UK project to explore composite drive units for EVs

A newly launched UK project is exploring how composites could be used to improve the efficiency of the integrated electric drive units (EDU) of electric vehicles

composite EDU
The project will investigate the use of composite materials as a means to enable increased power density and reduced unit size.

Led by UK Leamington-spa based engineering consultancy Drive System Design (DSD) the 12-month project, which is part-funded by Innovate UK and also involves the National Composites Centre (NCC) will investigate the use of composites to enable increased power density and reduced unit size.

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“Vehicle range at reasonable cost is still one of the biggest barriers to widespread adoption of EVs, so technology that can increase this through efficiency gains – without adding significantly to unit cost – is crucial,” said DSD’s Head of Mechanical Engineering Markus Hose. “Vehicle manufacturers are facing increasing packaging challenges as they seek to incorporate higher performance EDUs into latest designs, so power density improvements will offer a key competitive advantage.”

One of the ways the project will achieve this, said Hose, is by dealing more effectively with the trade-off between NVH (noise, vibration and harshness) and efficiency. These have historically been managed independently with iterative work typically required to overcome the NVH challenges created by highly efficient EDU designs.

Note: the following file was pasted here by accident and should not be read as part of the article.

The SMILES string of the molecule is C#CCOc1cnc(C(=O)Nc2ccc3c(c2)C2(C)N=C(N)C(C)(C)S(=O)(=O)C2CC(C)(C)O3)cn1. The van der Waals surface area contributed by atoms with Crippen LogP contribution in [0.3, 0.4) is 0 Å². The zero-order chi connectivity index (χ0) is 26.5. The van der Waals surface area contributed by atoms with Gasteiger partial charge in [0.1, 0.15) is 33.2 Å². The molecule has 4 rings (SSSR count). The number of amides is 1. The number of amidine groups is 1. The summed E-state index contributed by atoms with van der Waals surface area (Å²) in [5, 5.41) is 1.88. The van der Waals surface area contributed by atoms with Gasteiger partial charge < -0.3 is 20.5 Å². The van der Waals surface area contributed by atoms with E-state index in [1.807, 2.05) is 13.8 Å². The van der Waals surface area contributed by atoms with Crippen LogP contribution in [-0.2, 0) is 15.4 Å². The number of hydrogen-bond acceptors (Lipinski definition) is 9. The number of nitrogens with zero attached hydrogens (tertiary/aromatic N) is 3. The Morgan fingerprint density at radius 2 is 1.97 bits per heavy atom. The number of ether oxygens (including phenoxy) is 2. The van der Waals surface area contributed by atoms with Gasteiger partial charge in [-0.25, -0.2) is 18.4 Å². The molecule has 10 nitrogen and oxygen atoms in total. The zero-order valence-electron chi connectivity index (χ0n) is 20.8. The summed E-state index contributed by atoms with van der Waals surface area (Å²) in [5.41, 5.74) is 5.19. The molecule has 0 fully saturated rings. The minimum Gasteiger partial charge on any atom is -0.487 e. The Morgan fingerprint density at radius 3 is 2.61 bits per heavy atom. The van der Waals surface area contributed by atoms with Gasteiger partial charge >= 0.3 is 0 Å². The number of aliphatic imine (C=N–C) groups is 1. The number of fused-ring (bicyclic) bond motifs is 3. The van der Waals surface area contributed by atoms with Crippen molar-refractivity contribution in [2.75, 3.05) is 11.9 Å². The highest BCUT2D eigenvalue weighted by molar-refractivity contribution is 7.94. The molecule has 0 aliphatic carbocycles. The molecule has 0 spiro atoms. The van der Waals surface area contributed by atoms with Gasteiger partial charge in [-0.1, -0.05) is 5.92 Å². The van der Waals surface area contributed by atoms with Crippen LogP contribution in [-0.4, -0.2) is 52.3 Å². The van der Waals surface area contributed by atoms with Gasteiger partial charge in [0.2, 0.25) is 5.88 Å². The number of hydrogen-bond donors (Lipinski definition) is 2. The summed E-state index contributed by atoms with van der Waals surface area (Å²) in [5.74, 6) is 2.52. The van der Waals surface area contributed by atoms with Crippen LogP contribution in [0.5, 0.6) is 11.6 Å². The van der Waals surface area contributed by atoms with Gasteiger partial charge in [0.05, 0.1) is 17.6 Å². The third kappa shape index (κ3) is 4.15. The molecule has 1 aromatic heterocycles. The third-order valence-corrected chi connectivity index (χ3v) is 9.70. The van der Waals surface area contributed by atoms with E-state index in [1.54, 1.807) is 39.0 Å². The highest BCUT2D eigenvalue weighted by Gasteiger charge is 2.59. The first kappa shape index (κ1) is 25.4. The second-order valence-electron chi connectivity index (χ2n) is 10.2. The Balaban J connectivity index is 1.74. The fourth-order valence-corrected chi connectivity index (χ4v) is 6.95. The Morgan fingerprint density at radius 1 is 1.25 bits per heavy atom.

The project addresses this in two parallel work streams. The first will look to increase the EDU efficiency through targeted use of composite material. For example, if the NVH dampening properties of composites can be harnessed, the EDU will be more tolerant to NVH inputs for the motor and transmission. With NVH and efficiency often being in competition with each other, this increased NVH tolerance would provide design engineers with greater freedom to increase efficiency.

The second work stream will utilises composite sleeves to enclose a rotor in a way that is scalable for high volume manufacture, enabling higher power density eMotors, which in turn helps to reduce unit mass and size.

Aliya Valiyff, Technology Programme Manager for Automotive at the NCC, says: “The NCC is looking forward to working with DSD to develop the tools and processes that enable efficient integrated drive units through targeted application of composite materials.”